Bittersweet_RThe Bitter
Yet who could blame anyone for “fearing the world too much” when you are under the threat of poverty? The fear is generating from the idea that you have no real control over your life. Having some experience with this, now for the fourth year, I would like to offer some thoughts that may possibly help others in my “have-not” condition (and might not hurt those of the “have” category as well!) Most of these are indeed old chestnuts, so roast them long and slow over your Christmas hearth:

No amount of wretchedness can remove your good memories. Those are yours forever. Use them to remember a time when things were not as bad. All things pass.

Never lose your ideals. There is one thing worse than being poor and that is being poor and not being able to look yourself in the mirror from being bad to yourself or others.

The only real thing you have control over is your attitude. Misery hates laughter. Find the humor. You might even find (like Dickens) with a little imagination, you have a good story.

You might feel embarrassed because it seems  you are failing. Please stop. The only people your condition matters to, are the ones who love you anyway and sincerely want you to improve. Just do your best.

The world tends to obscure blessings through the cataract of misery. Look closer. You will find blessings behind the veil.

Find solace in the free (or cheap) stuff…it is usually the best stuff anyway. Libraries, laughter of children, exercise, sunlight, fresh air, the occasional moment of grace….and just a whiff of hope, are all not to be undervalued.

I would be doing a disservice if I didn’t point out that like most Christmas decorations, Bittersweet is also slightly poisonous and should not be placed in households with pets and small children.

To my friends and family: to all the “haves” and “have-nots;” I wish you a most lovely and wondrous Christmas season. Oh…one more exceptional free thing…a good wish. Yet…if I had wealth of millions that sincere good wish would still be the best of what I could offer.

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December 12, 2012: Christmas Filberts

December 12, 2012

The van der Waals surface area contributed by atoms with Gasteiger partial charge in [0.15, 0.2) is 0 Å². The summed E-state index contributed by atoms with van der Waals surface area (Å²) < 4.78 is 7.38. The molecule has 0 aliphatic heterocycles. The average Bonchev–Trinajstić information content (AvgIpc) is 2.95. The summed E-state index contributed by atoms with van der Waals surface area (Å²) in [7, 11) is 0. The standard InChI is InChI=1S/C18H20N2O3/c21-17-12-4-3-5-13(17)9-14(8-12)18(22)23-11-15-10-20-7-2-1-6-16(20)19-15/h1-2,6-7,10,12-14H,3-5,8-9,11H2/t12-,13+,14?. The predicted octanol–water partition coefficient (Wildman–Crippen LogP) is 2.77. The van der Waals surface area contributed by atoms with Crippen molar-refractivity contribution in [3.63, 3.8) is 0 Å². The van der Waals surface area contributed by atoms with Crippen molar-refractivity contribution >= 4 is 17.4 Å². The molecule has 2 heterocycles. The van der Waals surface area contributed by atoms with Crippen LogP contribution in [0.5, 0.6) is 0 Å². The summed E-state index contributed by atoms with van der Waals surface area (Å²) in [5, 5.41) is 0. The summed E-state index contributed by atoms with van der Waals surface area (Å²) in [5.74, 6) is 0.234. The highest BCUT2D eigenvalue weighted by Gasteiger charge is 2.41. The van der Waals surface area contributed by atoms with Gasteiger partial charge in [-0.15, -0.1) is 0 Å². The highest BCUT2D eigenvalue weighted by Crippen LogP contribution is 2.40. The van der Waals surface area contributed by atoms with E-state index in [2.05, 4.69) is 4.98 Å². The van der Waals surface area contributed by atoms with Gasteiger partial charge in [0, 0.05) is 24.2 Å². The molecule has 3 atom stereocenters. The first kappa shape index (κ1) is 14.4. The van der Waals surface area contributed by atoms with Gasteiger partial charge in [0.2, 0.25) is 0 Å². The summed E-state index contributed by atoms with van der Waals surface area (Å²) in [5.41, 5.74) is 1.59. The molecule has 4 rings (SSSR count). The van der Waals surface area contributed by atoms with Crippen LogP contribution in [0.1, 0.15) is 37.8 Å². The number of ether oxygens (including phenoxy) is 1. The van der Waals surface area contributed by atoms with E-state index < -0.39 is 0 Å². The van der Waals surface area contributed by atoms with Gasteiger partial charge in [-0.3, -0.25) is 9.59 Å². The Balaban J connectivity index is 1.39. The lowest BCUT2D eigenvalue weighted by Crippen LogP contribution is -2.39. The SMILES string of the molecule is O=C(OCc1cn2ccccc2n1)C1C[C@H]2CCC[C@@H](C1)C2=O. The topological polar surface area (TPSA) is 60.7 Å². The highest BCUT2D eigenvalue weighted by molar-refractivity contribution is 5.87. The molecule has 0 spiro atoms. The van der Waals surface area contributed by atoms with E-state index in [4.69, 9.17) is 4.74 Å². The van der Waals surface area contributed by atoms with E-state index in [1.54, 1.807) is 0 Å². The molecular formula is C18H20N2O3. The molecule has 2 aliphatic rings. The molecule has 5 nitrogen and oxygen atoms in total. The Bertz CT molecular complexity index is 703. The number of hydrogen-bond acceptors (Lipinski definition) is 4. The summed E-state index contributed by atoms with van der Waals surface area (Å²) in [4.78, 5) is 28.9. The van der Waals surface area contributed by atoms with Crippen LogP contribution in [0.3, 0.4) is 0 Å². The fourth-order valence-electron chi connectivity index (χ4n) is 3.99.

Christmas FibertsThere is something about filberts (hazelnuts) that somehow for me make the holiday season. Maybe it is that growing up, I never saw them all year round except for the holidays. I wanted to do something special with them, to commemorate all those past memorable Christmases. The danger is that this time, I exceeded my own expectations. Living alone, as I do, there is no one to stop me from scarfing down all these delicious Christmas Filberts. Luckily, I have you, dear reader, whom I feel obligated to distract me long enough to write this recipe down, before it gets too stale in my mind.

Nice and glossy, a little bit sweet, a little bit spicy, a little bit salty, with a delicate citrus accent to the tasty woody nut…you are wanting to double this recipe…quadruple if it is for a party!

Christmas Filberts
Shell 1 Lb. Hazelnuts (sadly, this only yields about 2C.) In a small pan bring 1/4C. H2O and 1/2C Dark Brown Sugar to a slow boil and reduce heat. Add 1/4 Tsp. Orange Zest, 1Tsp. Cinnamon, 1/4 Tsp. Ground Clove, 1/4 Tsp. Nutmeg and 1/4 Tsp. Cayenne Pepper. When the sauce is thick, remove from heat and add hazelnuts and stir, coating the nuts. Spoon hazelnuts from liquid-sugar and add to a cookie sheet lined with parchment. Sprinkle with fine sal de mer, turn hazelnuts with spoon, and salt again. Bake at 325°F for about 15 minutes, turning often. Do NOT over-cook! [remove from heat if you find the excess sugar turning solid] While still warm, push the hazelnuts from the puddle of caramelizing sugar-spice, turning until they cool. Remove to an airtight container. Delicious anytime, but best while still a little bit warm!

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December 26, 2011: Good Masters All

December 26, 2011

I will be getting back to the Asian recipes real soon. I’m not quite Christmased out, just yet. By the way, this it the third Christmas I’ve had to spend away from my family (and even friends, this year) and as such, the blog has been a great comfort, so thank you, kind reader.

Today is the day of my patron saint, Stephen. It is also called “Boxing Day” in England, as it was the custom there to give servants a “Christmas Box’ on this day. This has always sounded rather elitist to me, as in “Jeeves, you did a smashing job with the roast goose yesterday, slaving all day making sure each and every one of our needs were met…here, take this box.” I’m hoping that there was always something pretty amazing in that box, like a month-long getaway to the Bahamas or at least a really, really good tip.

Today was also called “The Day of the Wren” yet another odd (and old) English custom was to hunt a wren down this day, and kill it. The first kid to do so, got a prize. Boy. Rewarding children’s cruelty to animals.The “reason” or rather, I should say, the connection is that St. Stephen, captured by soldiers in Scandinavia, was about to make his escape, but a wren made some noise and woke the soldiers up and they killed Stephen. Mmmmm…I guess you have to be British for that tradition to make sense.